Saturn-moon Engagement Plus A Peculiar Star Worth Watching

Look south this evening and you’ll see Saturn and Spica on either side of the moon. Farther down in the southeast, Antares sparkles with a reddish hue. Our featured star Delta is just in front. Created with Stellarium

Tonight look to the south and you’ll see the waxing gibbous moon paired up with two bright “stars”. One’s a real star – Spica in Virgo – and the other is the planet Saturn. If you let your gaze slide further south and east you’ll soon run into a third luminary – the red-orange heart of the Scorpius Antares (an-TAR-eez).

While Antares is one of the sky’s most interesting red supergiant stars, we’re going to turn our attention instead the three stars to its west that forms the head of Scorpius and in particular to the middle star Delta Scorpii. Delta is in the throes of a tantrum that’s lasted more than a dozen years.

The hot subgiant star Achernar, very similar to Delta Scopii, is flattened into an oval shape by its extreme rotation. Credit: Wikipedia

Back in June 2000, this unassuming 2nd magnitude star quite suddenly began to brighten until by 2001 and 2002 it had nudged up almost to 1st magnitude, the class which includes includes the brightest. It peaked in 2003-2004 at magnitude 1.6. Delta’s since faded back to about 2.0 magnitude (I checked two nights ago) which is still a third brighter than normal.

What could cause such an outburst? Astronomers think it may have to do with how fast Delta spins. Hot giant stars of its ilk rotate so rapidly – at least 155 miles per second vs. the sun’s 1.2 mile per second – they sometimes fling hot, luminous gaseous masses from their equators like a plump clown tossing candy at a parade.

The hydrogen gas forms a flattened bright disk around the star causing a temporary brightening. Complicating matters, Delta has a very close companion star that circles it every 10.8 years. Searching back through earlier data, astronomers found that a similar though weaker outburst occurred in 1990-91 a short time after the smaller star passed closest to Delta as it did again in 2000.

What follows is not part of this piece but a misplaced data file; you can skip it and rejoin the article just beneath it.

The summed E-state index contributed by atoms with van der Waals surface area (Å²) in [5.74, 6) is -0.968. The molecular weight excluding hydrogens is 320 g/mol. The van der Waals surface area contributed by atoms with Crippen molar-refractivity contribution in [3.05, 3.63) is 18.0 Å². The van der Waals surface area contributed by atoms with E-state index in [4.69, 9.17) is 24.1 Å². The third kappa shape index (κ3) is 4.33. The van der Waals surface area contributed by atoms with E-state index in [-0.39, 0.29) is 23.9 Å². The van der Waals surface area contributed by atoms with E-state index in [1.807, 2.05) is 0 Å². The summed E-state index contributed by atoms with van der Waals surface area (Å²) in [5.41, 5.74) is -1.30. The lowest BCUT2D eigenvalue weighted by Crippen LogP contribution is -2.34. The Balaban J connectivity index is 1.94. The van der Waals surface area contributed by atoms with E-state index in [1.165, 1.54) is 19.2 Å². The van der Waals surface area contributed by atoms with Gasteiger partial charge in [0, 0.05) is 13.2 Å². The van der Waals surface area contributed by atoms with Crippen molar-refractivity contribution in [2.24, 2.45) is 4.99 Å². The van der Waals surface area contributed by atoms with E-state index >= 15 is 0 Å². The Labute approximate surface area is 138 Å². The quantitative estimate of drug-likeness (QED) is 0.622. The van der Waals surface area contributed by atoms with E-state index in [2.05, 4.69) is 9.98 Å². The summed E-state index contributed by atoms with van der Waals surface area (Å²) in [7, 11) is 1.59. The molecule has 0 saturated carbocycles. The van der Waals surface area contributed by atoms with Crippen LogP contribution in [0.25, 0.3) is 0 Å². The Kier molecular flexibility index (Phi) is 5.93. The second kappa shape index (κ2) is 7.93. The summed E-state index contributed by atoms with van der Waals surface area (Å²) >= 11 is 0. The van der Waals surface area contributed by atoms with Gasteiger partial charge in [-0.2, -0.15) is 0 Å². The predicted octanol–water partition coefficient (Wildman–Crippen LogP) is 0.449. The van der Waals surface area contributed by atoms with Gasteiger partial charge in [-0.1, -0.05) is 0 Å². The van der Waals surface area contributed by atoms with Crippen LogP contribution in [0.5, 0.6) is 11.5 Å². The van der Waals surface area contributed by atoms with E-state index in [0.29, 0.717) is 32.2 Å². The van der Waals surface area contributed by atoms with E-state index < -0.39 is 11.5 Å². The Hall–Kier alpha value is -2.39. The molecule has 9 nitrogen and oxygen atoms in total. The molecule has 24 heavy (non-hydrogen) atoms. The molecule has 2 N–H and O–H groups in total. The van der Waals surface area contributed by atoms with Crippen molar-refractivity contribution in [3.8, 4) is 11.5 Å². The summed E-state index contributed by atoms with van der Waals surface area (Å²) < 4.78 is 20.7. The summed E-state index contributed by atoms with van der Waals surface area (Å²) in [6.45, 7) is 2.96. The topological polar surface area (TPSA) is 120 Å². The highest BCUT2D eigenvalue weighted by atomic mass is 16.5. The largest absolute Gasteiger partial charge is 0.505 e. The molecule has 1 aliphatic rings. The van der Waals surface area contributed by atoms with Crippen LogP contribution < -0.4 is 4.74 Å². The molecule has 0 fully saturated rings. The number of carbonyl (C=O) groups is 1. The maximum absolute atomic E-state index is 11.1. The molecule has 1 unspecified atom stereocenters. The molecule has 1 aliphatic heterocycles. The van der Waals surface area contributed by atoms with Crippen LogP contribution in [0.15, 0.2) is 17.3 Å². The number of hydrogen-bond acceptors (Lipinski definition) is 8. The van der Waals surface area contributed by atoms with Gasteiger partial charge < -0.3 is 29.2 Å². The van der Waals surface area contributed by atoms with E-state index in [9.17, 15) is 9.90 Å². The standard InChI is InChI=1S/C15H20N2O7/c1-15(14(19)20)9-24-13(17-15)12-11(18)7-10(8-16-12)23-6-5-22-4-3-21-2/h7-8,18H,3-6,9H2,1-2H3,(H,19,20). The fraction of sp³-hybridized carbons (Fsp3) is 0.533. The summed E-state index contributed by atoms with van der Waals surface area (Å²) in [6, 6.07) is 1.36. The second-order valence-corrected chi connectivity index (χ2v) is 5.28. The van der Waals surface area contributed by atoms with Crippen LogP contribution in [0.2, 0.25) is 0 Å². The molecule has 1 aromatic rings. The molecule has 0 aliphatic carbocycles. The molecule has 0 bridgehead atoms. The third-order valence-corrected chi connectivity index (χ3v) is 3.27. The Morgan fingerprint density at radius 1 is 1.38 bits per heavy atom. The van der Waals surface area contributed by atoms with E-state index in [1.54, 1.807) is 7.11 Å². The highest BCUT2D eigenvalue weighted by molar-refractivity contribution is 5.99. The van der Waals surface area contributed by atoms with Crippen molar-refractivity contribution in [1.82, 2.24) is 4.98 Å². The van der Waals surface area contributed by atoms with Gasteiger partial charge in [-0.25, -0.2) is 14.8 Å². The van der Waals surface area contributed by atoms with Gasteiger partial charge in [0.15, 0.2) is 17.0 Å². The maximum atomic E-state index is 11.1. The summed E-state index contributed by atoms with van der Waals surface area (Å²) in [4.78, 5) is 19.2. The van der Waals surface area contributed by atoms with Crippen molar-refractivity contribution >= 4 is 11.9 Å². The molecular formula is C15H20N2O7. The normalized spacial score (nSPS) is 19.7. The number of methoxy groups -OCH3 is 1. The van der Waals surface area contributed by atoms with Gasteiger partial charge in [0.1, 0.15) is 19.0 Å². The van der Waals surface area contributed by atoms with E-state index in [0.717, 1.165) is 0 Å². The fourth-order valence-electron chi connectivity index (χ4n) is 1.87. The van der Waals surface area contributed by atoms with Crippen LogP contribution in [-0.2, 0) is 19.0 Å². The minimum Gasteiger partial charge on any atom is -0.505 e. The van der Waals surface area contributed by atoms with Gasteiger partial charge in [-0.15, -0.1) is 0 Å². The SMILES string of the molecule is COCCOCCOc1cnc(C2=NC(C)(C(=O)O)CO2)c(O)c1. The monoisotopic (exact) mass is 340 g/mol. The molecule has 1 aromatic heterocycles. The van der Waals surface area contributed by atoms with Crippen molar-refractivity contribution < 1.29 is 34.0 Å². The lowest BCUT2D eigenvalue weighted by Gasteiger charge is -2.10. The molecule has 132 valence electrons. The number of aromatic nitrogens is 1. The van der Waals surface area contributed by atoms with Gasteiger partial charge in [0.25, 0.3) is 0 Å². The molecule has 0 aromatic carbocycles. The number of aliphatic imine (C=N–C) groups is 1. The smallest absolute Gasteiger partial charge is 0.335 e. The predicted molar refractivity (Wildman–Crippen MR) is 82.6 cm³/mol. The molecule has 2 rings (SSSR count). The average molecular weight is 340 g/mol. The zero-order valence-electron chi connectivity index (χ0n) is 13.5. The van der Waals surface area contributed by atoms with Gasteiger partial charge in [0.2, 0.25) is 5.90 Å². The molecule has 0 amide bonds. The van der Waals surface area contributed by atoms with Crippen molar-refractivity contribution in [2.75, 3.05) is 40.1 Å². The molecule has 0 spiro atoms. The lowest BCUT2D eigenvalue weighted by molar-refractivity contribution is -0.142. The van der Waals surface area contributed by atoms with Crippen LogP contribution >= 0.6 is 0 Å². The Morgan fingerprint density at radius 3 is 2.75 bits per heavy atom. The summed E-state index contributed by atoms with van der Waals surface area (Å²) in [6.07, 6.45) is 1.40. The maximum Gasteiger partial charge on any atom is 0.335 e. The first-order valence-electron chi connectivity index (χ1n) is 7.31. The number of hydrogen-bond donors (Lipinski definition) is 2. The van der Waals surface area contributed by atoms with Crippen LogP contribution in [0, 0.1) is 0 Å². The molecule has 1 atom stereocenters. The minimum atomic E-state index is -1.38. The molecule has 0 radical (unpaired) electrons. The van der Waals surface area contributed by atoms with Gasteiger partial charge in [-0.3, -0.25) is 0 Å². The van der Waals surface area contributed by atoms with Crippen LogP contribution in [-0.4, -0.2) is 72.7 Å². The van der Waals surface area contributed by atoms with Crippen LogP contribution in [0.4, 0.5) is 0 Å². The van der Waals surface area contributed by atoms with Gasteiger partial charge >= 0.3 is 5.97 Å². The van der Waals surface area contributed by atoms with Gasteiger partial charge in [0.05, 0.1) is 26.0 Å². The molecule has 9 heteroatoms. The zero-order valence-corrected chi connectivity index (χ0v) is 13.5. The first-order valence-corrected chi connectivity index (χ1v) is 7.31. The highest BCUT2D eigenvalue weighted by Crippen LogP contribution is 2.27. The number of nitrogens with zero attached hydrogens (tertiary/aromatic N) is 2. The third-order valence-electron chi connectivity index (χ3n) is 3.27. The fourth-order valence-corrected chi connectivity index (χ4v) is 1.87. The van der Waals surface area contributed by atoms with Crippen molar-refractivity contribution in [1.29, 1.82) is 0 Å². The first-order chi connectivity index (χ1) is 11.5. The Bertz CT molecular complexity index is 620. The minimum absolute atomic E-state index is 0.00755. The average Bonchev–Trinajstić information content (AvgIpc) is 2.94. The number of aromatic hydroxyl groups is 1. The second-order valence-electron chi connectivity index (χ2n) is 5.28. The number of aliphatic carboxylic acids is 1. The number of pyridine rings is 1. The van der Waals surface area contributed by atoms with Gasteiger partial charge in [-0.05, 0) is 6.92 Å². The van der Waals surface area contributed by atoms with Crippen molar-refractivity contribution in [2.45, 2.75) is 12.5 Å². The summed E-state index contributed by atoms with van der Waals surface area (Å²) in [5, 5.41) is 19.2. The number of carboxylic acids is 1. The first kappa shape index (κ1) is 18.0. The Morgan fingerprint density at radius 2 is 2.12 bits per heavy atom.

Every clear night I look to the southern sky to see what Delta’s up to. It’s so easy to do. If you’d like to try it yourself, compare Delta to nearby Beta Scorpii (magnitude 2.6) and Spica (mag. 1.0). If it’s exactly between the two, its magnitude is 1.8. For the moment, our featured star has yet to return to its original brightness, so you never know what’s next. That’s the fun of it of course.

3 Responses

  1. Edward M. Boll

    Speaking of Saturn, I understand that on Sunday morning, Nov. 24 Saturn and Mercury will appear close together. Make that a triple conjunction. ISON will appear near the pair, hopefully as bright. Hey, make that a quadruple! Encke will appear 1 degree from ISON. One ephemeris puts Encke around magnitude 5. The 4 should rise over an hour before sunrise.

  2. Phil Moran

    I live in Springfield, MO. Tonight (8/15/2014) at 11:30 I noticed a peculiar star in the west maybe 10 degrees or so above the horizon. In my binoculars it appeared to be changing color rapidly – red & blue. I saw no movement so ruled out airplane. Any ideas???

    1. astrobob

      Hi Phil,
      That was the bright star Arcturus. It flashes and flickers from atmospheric turbulence which is stronger closer to the horizon compared to when a star is higher in the sky.

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